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Doppler OCT monitors health of embryonic hearts

06 Nov 2012

US researchers develop imaging technique able to visualize both blood flow and inherent stresses.

A team at Case Western Reserve University, Ohio, has used a technique based on optical coherence tomography (OCT) to visualize the stresses induced in embryonic hearts by the pumping of blood. The work was published in Biomedical Optics Express.

The method is based on Doppler OCT, a variant of the conventional technique which incorporates laser Doppler velocimetry to measure the frequency shift of the OCT signals returned by the sample.

Applied to an embryonic heart, this allows the local velocity of the blood flow to be measured without drastic modifications to the OCT system.

The team at Case Western used the Doppler OCT information to create 3D image sets with which to visualize the blood flow. This data can then yield information about the stresses being experienced by the developing heart, given the viscosity of the blood and the dimensions of the blood vessels.

"All previous attempts at shear-stress mapping have been two-dimensional, but the 3D geometry of the embryonic heart is changing hour by hour at these early stages, and the shape of the heart twists and turns as it develops," said team leader Andrew Rollins. "So a 2D projection doesn’t really provide a good approximation."

Shear stress is particularly significant, because the force exerted on the heart's innermost tissues, the endocardial cells, is known to influence healthy heart development. However, "no imaging tool has been available to measure shear stress on the endocardium volumetrically and dynamically," commented Rollins in the published paper.

In the new study, the technique allowed the team to directly measure the blood-flow-induced shear stress on the endocardium of early avian embryonic hearts over the course of a full heart cycle. The visualizations produced were effectively of 3D volumes in motion, or "4D Doppler OCT."

4D image data
The OCT system employed featured in-depth resolution of 8 microns and transverse resolution of 10 microns. The 4D Doppler OCT data were collected by imaging over multiple heartbeats at sequential slice locations and reassembled using retrospective gating, a method for obtaining data over multiple heartbeats and resynchronizing it after the fact to reconstruct 3D volumes. After reassembly a total of seventy volumes per heartbeat were acquired.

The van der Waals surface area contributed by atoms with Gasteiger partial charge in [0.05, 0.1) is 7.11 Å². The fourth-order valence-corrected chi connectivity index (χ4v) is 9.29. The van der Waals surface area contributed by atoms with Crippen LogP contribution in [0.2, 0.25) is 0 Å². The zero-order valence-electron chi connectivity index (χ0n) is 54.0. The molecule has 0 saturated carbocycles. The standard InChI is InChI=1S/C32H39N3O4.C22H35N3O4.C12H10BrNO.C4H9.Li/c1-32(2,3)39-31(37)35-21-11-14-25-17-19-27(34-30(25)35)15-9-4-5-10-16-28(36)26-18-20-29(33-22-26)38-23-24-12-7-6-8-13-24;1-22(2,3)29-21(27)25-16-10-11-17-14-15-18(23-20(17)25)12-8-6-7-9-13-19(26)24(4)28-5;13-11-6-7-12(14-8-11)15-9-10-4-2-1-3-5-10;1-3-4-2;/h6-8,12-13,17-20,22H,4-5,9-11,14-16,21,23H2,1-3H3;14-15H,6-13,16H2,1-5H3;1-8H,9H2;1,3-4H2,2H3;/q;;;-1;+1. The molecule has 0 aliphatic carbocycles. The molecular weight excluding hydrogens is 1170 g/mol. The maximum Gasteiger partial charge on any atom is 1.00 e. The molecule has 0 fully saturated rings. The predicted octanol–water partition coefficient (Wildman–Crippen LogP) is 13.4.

"We obtained 4D image data sets containing both structural and Doppler flow information," said Rollins. "These were used to create maps of shear stress on the endocardium at 14 time points during the cardiac cycle."

Rollins noted, however, that the data handling operation required some manual processing steps, and that "extracting endocardial wall shear stress from these data requires significant analysis. Automated image processing algorithms are in development in order to enable high-throughput experiments using 4D data sets from larger numbers of embryos."

A further limitation at present is that areas where the blood flow is perpendicular to the OCT imaging beam, such as at the very center of the developing heart tube, are difficult to analyze as they returns little or no signal. A multi-beam method collecting image data from different orientations would address this issue.

Despite these hurdles, the team believes that with the principle now proven for avian embryos, methods to apply it to human hearts could follow. If so, Doppler OCT could ultimately play a part in deciding whether surgical means are needed to correct defects in developing hearts.

"We can use this technique to figure out just how function or dysfunction fits into normal heart development and the development of heart defects," said Rollins. "An understanding of normal and abnormal development is critical for preventing and treating these defects."

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